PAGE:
Today I had the great pleasure of taking a group of birders from New York City Audubon on our Brooklyn Coastal Winter Waterfowl tour. We had warm temperatures and plenty of sun, great for puttering along the waterfront and looking out at the long vistas over the New York Harbor. Realizing that there was no way to squeeze in every site on a trip that lasts from 9:00 AM to 3:00 PM, and since we were travelling in a 15-passenger van that would need ample parking wherever we went, I adjusted the itinerary to include only Bush Terminal Piers Park, Gravesend, Calvert Vaux, Plumb Beach, and if time allowed, Canarsie Pier.
Many of my fellow travelers had some knowledge of Brooklyn, but had no one had ever been to Bush Terminal Piers. I could hear the unease in their voices as we made our way through the industrial neighborhood that surrounds the park. I reassured everyone that indeed there is a fabulous new park here, and we were going to love it.
Parked the car and just about the only other people were another group of birders. We stopped first by the piers, and got some great ducks: Bufflehead, Greater Scaup, American Wigeon, as well as a Great Cormorant. Moving up the hill and overlooking the double impoundment, lots of Ring-billed Gulls, Herring Gulls, Great Black-backed Gulls, but no Glaucous Gull. A pair of Northern Shovelers.
At the other side of the hill, Lesser Scaup and Bufflehead. Moving out towards the open water, someone from the other group said excitedly, “A Golden-eye!” Indeed, a female Common Goldeneye was swimming and diving offshore. On the way back, we found some Red-breasted Mergansers.
The double impoundment at Bush Terminal Piers Park. Photo by Kellye Rosenheim
We got back into the van, and there was much conversation about this gorgeous park and about the changes underway in Brooklyn and in New York City in general. Since we had some inveterate gullheads and because everyone seemed eager to see it, we drove out onto the Brooklyn Army Terminal pier and took a little time to see what was going on. Not much, so without getting out, we drove on to Gravesend.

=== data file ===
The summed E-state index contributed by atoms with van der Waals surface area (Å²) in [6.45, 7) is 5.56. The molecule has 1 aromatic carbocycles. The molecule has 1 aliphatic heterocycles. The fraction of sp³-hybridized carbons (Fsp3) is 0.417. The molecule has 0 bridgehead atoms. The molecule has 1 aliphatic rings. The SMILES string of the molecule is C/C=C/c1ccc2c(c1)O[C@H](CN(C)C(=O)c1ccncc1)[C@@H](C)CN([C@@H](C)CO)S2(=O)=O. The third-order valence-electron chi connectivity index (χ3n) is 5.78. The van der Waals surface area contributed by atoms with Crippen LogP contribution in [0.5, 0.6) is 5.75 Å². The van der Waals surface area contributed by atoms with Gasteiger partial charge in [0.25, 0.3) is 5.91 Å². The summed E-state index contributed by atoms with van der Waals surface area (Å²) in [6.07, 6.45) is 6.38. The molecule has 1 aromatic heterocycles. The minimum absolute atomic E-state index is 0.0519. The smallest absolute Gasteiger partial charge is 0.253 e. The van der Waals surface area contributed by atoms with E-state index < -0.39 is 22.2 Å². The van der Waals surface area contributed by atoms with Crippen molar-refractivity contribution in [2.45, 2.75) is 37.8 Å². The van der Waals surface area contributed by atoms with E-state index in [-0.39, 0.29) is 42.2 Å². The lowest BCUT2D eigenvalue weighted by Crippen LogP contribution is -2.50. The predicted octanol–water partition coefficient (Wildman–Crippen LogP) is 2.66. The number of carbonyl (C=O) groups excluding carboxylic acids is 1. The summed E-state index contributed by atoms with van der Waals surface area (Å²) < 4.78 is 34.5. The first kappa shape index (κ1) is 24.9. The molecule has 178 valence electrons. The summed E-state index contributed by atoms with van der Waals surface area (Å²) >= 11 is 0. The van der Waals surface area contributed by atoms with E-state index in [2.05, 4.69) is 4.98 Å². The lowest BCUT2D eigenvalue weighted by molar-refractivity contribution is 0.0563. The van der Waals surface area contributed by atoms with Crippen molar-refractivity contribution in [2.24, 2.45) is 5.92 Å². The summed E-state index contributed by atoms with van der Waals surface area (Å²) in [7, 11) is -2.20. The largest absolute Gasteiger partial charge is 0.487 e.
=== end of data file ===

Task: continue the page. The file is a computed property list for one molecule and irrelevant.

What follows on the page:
We had lovely views of the Verrazano Narrows Bridge and Forth Wadsworth, a couple of Bufflehead, and were able to verify that a young cormorant was a Double-crested Cormorant. We drove on to Calvert Vaux.
A Killdeer was feeding in the grass right by the car. We walked along the tidal flats of Coney Island Creek, enjoying the Gadwall, gulls, American Black Duck, and Canada geese, hanging out amongst the wrecked ships and submarine. A Great Blue Heron flew in and rested on a burned out deck. One of us got a great photo of an America Tree Sparrow. We picked our way along, avoiding the patches of ice, marveling at how lovely the fresh snow looked in the sun. There was a loon out on the open water, but so far away that we couldn’t tell whether is was a Common or Red-throated. Popular vote was for Red-throated. On the way back to the car, a male kestrel was perched very close on the rusted ribs of an old barge and delighted us all by flying from there to a nearby tree.
We all seemed to want to maximize the day, so ate lunch as we drove to Plumb Beach. Not a lot of birds, but another American Tree Sparrow. We had more looks at Red-breasted Mergansers and paused to reflect on the importance of places like Plumb Beach in the ecology of New York Harbor for it is here, among other such places, that horseshoe crabs climb ashore to mate and lay eggs, feeding the thousands and thousands of passing shorebirds during migration.
Elated by a truly successful day outside and, for me, showing adventurous people some of the more esoteric pleasures of city birding, we made our way back to Manhattan.